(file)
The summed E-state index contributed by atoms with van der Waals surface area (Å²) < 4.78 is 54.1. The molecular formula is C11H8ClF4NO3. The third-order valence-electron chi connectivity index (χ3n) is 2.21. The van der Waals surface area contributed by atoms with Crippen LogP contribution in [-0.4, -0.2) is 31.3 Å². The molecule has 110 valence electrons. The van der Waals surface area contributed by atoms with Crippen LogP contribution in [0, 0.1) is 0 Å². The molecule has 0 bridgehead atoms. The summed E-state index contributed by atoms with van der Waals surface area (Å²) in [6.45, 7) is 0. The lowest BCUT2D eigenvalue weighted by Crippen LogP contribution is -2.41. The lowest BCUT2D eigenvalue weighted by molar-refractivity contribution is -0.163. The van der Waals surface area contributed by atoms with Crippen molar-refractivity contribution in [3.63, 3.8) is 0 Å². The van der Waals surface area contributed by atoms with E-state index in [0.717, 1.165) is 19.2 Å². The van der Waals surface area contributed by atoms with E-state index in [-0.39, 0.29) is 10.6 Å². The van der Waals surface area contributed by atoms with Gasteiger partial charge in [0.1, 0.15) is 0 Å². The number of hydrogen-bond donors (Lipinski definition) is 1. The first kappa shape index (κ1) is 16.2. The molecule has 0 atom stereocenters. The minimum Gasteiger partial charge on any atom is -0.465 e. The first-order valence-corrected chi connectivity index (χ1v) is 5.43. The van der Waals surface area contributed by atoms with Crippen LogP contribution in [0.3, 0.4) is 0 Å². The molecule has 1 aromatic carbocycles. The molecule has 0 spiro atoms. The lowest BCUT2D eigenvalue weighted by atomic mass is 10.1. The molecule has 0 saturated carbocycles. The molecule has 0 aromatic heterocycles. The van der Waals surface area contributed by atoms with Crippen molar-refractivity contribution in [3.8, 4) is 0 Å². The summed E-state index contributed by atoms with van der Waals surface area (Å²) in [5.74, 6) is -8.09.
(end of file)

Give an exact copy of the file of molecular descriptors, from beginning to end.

The summed E-state index contributed by atoms with van der Waals surface area (Å²) < 4.78 is 54.1. The molecular formula is C11H8ClF4NO3. The third-order valence-electron chi connectivity index (χ3n) is 2.21. The van der Waals surface area contributed by atoms with Crippen LogP contribution in [-0.4, -0.2) is 31.3 Å². The molecule has 110 valence electrons. The van der Waals surface area contributed by atoms with Crippen LogP contribution in [0, 0.1) is 0 Å². The molecule has 0 bridgehead atoms. The summed E-state index contributed by atoms with van der Waals surface area (Å²) in [6.45, 7) is 0. The lowest BCUT2D eigenvalue weighted by Crippen LogP contribution is -2.41. The lowest BCUT2D eigenvalue weighted by molar-refractivity contribution is -0.163. The van der Waals surface area contributed by atoms with Crippen molar-refractivity contribution in [3.63, 3.8) is 0 Å². The van der Waals surface area contributed by atoms with E-state index in [0.717, 1.165) is 19.2 Å². The van der Waals surface area contributed by atoms with E-state index in [-0.39, 0.29) is 10.6 Å². The van der Waals surface area contributed by atoms with Gasteiger partial charge in [0.1, 0.15) is 0 Å². The number of hydrogen-bond donors (Lipinski definition) is 1. The first kappa shape index (κ1) is 16.2. The molecule has 0 atom stereocenters. The minimum Gasteiger partial charge on any atom is -0.465 e. The first-order valence-corrected chi connectivity index (χ1v) is 5.43. The van der Waals surface area contributed by atoms with Crippen LogP contribution in [0.3, 0.4) is 0 Å². The molecule has 1 aromatic carbocycles. The molecule has 0 spiro atoms. The lowest BCUT2D eigenvalue weighted by atomic mass is 10.1. The molecule has 0 saturated carbocycles. The molecule has 0 aromatic heterocycles. The van der Waals surface area contributed by atoms with Crippen molar-refractivity contribution in [3.8, 4) is 0 Å². The summed E-state index contributed by atoms with van der Waals surface area (Å²) in [5.74, 6) is -8.09.